In Islam, only husband can pronounce the Talaq on his wife, and not vice versa. However, he can delegate this power to his wife or a third person by agreement - absolutely or conditionally, temporarily or permanently. This is called "Talaq-e-Tafweez, a delegated divorce.
The other type of divorce by wife is called lian. If the husband levels false charges of unchastity or adultery against his wife, then this amounts to character assassination and the wife has got the right to ask for divorce. This practice is called lian.
A Mutual Divorce:
A divorce by mutual agreement is called Mubarrat or Khula. In Mubarrat, the aversion is mutual and both sides desire separation. In this mode of divorce, the offer may be either from the side of wife or from the side of husband. When an offer Mubarrat is accepted, it becomes an irrevocable divorce and Iddat is necessary.
In Khula, however, wife initiates the divorce. This is effected by the return of her husband's wedding gift called Mehr.
A Judicial Divorce:
Before 1939, a Muslim wife had no right to seek divorce except on the ground of false charges of adultery, insanity or impotency of the husband, but then came Muslim Marriage Act. Under Muslim Marriage Act, 1939, there are several grounds in which judicial divorce can be pronounced. A woman can seek divorce in the court of law under following circumstances:
If the whereabouts of the husband are unknown for a period of four years, if the husband neglects or fails to provide for her maintenance for a period of two years or has failed to perform his marital obligations for a period of three years or was impotent at the time of marriage or has been insane for a period of two years or is suffering from leprosy or virulent venereal disease or is sentenced to imprisonment for a period of seven years or upwards.
The divorce can also be initiated by the wife in the Muslim court if the husband treats the wife with cruelty, even if such conduct does not amount to physical violence. The other conditions are if the wife has been given in marriage by her father or guardian before she attained 15 years of age, if the husband associates with women of evil repute or leads an infamous life or attempts to force her to lead an immoral life or disposes of her property, obstructs her in the observance of her religious practice or if he has more wives than one and does not treat her fairly.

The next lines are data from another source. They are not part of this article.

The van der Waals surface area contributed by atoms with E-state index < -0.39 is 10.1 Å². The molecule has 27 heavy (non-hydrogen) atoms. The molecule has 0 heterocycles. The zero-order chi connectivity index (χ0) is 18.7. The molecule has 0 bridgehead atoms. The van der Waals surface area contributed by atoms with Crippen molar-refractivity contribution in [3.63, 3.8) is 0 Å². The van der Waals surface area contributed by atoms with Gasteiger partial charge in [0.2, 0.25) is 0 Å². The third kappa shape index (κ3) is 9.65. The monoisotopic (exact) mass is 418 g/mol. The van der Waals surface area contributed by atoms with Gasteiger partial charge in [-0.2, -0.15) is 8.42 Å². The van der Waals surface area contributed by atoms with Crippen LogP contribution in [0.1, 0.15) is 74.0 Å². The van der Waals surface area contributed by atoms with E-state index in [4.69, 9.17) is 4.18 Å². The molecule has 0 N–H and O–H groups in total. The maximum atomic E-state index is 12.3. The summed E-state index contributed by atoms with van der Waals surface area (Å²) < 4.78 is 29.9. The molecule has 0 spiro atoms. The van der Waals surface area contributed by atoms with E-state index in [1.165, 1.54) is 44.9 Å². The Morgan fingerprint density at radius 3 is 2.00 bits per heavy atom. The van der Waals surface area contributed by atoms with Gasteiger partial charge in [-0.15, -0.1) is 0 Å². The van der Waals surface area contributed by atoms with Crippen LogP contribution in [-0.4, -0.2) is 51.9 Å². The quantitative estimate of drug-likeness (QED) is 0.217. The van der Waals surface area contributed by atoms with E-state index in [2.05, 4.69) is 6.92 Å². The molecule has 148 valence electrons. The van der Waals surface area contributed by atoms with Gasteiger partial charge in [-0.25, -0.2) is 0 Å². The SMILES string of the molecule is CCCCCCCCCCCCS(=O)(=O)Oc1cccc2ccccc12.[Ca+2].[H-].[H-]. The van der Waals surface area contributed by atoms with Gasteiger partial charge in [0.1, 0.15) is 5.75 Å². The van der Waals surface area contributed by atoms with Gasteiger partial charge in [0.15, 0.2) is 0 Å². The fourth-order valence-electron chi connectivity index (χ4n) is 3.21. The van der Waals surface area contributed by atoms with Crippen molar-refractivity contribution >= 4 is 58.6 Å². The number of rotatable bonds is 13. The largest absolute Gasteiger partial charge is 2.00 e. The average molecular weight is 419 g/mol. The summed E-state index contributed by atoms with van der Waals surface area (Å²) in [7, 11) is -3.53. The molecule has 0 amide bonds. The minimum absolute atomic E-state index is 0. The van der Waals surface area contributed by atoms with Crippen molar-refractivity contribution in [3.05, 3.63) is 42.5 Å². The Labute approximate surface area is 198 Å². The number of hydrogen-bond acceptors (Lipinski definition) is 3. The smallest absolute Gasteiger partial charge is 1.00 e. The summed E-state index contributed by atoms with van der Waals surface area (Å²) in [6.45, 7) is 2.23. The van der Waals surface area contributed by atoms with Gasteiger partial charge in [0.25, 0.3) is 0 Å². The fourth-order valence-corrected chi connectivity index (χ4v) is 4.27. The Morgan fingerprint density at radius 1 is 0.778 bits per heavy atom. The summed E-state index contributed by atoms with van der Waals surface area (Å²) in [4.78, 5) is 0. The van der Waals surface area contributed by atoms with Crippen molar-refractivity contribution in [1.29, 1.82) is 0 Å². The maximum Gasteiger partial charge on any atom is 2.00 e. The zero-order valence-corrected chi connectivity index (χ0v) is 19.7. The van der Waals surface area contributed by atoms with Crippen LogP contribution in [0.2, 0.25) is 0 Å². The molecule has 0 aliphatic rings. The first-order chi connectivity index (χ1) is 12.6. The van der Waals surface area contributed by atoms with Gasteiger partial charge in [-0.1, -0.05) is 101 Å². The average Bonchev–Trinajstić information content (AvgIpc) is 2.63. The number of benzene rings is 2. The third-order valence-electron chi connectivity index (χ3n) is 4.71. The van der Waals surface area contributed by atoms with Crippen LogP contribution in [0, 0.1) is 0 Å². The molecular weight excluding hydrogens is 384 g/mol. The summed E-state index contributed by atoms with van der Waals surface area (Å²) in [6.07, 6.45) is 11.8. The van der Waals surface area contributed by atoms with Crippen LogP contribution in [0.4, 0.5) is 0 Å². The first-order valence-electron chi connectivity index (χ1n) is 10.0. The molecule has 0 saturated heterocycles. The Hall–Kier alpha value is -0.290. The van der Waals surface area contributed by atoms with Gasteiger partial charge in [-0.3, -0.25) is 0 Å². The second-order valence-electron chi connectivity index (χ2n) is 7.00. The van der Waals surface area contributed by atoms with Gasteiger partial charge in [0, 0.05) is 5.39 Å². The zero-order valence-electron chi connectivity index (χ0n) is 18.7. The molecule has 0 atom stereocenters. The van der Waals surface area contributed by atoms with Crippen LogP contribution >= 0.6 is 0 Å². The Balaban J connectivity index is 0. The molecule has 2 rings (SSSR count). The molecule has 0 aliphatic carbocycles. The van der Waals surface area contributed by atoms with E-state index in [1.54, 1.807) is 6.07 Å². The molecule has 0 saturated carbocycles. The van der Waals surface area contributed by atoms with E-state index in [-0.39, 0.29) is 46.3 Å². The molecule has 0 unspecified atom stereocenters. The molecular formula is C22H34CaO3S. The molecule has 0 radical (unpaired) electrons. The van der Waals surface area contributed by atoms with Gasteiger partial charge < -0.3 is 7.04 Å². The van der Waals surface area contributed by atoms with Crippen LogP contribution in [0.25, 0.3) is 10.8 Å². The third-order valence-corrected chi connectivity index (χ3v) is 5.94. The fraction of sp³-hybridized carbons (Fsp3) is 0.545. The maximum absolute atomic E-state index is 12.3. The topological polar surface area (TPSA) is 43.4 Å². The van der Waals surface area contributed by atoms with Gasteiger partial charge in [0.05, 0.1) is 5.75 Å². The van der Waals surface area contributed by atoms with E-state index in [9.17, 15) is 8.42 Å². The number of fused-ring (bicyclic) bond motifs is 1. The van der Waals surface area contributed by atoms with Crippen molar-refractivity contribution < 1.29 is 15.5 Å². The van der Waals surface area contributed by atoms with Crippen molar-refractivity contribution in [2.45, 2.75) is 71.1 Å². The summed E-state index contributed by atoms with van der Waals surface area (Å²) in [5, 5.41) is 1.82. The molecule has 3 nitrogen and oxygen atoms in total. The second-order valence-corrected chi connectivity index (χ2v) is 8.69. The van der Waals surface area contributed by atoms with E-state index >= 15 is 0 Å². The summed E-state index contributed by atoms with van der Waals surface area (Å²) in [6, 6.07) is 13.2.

UAE, Pakistan among 19 Countries That Have Abolished Triple Talaq
August 23, 2017
Egypt was the first to enact the law way back in 1929
The Supreme Court, in its judgment declaring instant triple Talaq as unconstitutional, has cited laws from 19 countries including UAE and Pakistan which have abolished the practice.
Of the 19 countries population have enacted laws to deal with 'Talaq-e-Biddat' (instant triple Talaq), Egypt was the first to enact the law way back in 1929.
Other countries which enacted laws include Algeria, Iraq, Jordan, Kuwait, Lebanon, Libya, Morocco, Sudan, Syria, Tunisia, United Arab Emirates, Yemen, Indonesia, Malaysia, Pakistan, Bangladesh and Sri Lanka.
The judgment has drawn upon the book "Muslim Law in India and Abroad" by Tahir Mahmood and Saif Mahmood and has categorised countries that have done away with 'Talaq-e-Biddat' as Arab States, Southeast Asian States, and Subcontinental States.